The Supreme Court last week limited the Environmental Protection Agency’s ability to regulate greenhouse gas emissions to fight climate change — and that may leave eco-conscious investors wondering what they can do.
Certain investment managers offer funds meant to promote values such as environmental preservation and social good, and those funds have become more popular in recent years.
Trying to pick a so-called environmental, social and governance fund — especially one that aligns well with your interests — can seem challenging at first, however.
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“I think it can be really hard to know where to start,” said Fabian Willskytt, associate director of public markets at Align Impact, a financial advisory firm that specializes in values-based investing.
But there are some simple steps investors trying to make an impact on climate change can take to get started and invest with confidence.
A coal burning power plant.
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In a 6-3 ruling, the Supreme Court on Thursday stripped away some of the EPA’s authority to rein in planet-warming carbon emissions from U.S. power plants.
Chief Justice John Roberts and the court’s five other conservative members said Congress, not the EPA, has the power to create a broad system of cap-and-trade regulations to limit emissions from existing power plants to help transition the country from coal to renewable energy. (A cap-and-trade system is one policy mechanism to reduce emissions.)
Fossil fuel-fired power plants are the country’s second-largest source of carbon pollution in the U.S., behind transportation.
U.S. Supreme Court Chief Justice John Roberts and Supreme Court Justice Elena Kagan on Feb. 4, 2020 in Washington.
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“Capping carbon dioxide emissions at a level that will force a nationwide transition away from the use of coal to generate electricity may be a sensible ‘solution to the crisis of the day,'” Roberts wrote. “But it is not plausible that Congress gave EPA the authority to adopt on its own such a regulatory scheme.”
While the decision still leaves room for the EPA to regulate emissions more broadly, many see it as a major setback for the Biden administration’s agenda to combat climate change. Meanwhile, climate legislation proposed by Democrats has been stuck in Congress.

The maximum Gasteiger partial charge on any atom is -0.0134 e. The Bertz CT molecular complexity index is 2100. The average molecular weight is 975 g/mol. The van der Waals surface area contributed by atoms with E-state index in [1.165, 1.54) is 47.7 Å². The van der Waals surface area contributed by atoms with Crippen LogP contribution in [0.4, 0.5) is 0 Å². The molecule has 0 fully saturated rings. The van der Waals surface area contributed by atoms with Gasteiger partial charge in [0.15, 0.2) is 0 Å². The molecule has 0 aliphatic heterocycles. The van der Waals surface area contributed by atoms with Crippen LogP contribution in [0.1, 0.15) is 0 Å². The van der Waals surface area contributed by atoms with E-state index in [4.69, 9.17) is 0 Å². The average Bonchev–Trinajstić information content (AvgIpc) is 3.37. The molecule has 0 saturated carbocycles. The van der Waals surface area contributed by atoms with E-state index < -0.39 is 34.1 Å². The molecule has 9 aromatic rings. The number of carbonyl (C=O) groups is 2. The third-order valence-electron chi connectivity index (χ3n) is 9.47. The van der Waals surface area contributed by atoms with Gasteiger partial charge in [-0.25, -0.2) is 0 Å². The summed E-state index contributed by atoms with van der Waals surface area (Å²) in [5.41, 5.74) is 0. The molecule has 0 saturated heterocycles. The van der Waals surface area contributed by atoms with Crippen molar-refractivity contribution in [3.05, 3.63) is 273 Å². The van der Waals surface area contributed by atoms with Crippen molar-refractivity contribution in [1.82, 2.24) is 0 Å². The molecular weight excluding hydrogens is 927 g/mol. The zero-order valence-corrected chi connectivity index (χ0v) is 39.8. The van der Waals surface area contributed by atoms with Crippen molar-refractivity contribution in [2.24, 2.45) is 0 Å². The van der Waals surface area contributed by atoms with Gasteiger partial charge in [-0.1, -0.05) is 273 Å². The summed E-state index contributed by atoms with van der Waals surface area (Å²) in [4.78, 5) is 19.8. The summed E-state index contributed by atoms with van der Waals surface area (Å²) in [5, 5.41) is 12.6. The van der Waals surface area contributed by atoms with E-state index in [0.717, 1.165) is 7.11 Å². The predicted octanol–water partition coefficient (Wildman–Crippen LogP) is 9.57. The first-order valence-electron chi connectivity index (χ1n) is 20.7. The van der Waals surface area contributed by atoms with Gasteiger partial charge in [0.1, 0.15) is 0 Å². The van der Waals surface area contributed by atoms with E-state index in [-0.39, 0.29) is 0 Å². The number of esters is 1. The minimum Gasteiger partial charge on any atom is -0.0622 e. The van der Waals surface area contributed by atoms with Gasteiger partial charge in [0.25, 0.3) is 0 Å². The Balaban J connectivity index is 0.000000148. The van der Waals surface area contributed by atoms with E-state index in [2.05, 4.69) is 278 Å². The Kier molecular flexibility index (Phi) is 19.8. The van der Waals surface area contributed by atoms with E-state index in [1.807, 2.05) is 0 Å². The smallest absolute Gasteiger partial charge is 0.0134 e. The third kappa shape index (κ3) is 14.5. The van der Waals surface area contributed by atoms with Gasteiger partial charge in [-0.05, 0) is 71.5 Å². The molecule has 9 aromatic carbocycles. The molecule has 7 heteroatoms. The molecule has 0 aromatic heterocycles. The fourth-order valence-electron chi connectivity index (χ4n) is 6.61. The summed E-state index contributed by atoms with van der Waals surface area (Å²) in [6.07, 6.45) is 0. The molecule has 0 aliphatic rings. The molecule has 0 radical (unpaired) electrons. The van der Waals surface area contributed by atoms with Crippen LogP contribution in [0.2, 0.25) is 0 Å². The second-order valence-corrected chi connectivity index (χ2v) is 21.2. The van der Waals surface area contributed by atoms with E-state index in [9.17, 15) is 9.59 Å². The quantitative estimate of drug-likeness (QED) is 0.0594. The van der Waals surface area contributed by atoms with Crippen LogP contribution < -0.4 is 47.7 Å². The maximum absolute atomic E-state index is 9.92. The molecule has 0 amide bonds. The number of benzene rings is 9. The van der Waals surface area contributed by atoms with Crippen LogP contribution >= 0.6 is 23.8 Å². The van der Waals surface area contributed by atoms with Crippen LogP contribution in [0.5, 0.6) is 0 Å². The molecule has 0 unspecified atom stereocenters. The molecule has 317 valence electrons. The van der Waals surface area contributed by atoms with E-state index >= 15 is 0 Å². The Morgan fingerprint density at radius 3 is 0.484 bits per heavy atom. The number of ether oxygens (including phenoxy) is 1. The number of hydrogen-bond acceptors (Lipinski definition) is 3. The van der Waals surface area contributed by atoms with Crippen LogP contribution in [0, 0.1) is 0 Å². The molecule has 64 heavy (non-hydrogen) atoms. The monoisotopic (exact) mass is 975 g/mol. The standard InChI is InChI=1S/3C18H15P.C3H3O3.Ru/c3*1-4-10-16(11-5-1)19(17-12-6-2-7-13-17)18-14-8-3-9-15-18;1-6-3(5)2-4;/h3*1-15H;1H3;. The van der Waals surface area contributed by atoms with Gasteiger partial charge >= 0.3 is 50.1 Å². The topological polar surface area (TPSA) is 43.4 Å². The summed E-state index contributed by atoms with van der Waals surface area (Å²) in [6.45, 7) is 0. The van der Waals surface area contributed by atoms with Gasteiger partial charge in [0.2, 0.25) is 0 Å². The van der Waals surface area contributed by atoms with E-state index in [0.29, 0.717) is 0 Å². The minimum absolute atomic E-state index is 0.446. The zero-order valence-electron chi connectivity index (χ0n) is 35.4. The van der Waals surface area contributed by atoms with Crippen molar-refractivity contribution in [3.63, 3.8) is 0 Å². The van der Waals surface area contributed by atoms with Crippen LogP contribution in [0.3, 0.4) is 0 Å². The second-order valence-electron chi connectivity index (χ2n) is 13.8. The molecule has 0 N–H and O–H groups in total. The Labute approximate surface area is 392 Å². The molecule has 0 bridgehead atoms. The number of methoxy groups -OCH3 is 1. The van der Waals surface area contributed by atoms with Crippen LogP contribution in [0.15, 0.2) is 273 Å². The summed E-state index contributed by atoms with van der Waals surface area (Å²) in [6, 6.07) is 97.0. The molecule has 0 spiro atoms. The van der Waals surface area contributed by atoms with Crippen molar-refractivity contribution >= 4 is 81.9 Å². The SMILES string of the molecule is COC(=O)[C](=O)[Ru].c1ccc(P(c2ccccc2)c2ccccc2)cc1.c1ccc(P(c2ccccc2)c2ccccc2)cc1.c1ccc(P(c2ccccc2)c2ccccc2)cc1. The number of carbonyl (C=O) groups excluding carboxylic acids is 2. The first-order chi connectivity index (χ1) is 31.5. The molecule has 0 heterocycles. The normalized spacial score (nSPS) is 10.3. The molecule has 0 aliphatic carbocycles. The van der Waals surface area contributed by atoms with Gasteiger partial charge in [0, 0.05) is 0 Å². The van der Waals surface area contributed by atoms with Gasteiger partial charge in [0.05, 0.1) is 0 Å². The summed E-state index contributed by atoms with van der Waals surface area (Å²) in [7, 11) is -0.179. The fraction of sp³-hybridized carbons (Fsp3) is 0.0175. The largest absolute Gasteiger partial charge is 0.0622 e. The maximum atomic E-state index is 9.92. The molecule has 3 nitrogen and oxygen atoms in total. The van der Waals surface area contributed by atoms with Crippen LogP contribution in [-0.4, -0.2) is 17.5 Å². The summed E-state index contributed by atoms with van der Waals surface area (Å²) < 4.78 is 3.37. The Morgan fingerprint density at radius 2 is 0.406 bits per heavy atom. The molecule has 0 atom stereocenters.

“Today, the Court strips the Environmental Protection Agency (EPA) of the power Congress gave it to respond to ‘the most pressing environmental challenge of our time,'” Justice Elena Kagan wrote in her dissent, joined by the court’s two other liberal members.
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Funds that allocate investor money according to ESG issues held $357 billion at the end of 2021 — more than four times the total three years earlier, according to Morningstar, which tracks data on mutual and exchange-traded funds.
Investors poured $69.2 billion into ESG funds (also known as sustainable or impact funds) last year, an annual record, according to Morningstar.
These funds come in a variety of flavors. Some may seek to promote gender or racial equality, invest in green energy technology or avoid fossil fuel, tobacco or gun companies, for example.
Women and younger investors (under 40 years old) are most likely to be interested in ESG investments, according to Cerulli Associates survey data. About 34% of financial advisors used ESG funds with clients in 2021, up from 32% in 2020, according to the Financial Planning Association.
There are now more than 550 ESG mutual and exchange-traded funds available to U.S. investors — more than double what was available five years ago, according to Morningstar.
“An individual investor has a lot more [ESG options] and can build a portfolio in ways they couldn’t 10 years ago,” said Michael Young, manager of education programs at the Forum for Sustainable and Responsible Investment. “Almost every [asset] category I can think of has a fund option, so we’ve come a long way.”
But fund managers may use varying degrees of rigor when investing your money — meaning that environment-focused fund you bought may not necessarily be as “green” as you might think.
Here’s an example: Some fund managers may “integrate” ESG values when picking where to invest money, but that strategy may only play a supporting (and not a central) role. Conversely, other managers have an explicit ESG mandate that acts as the linchpin of their investment decisions.
But investors may not know the difference between those approaches.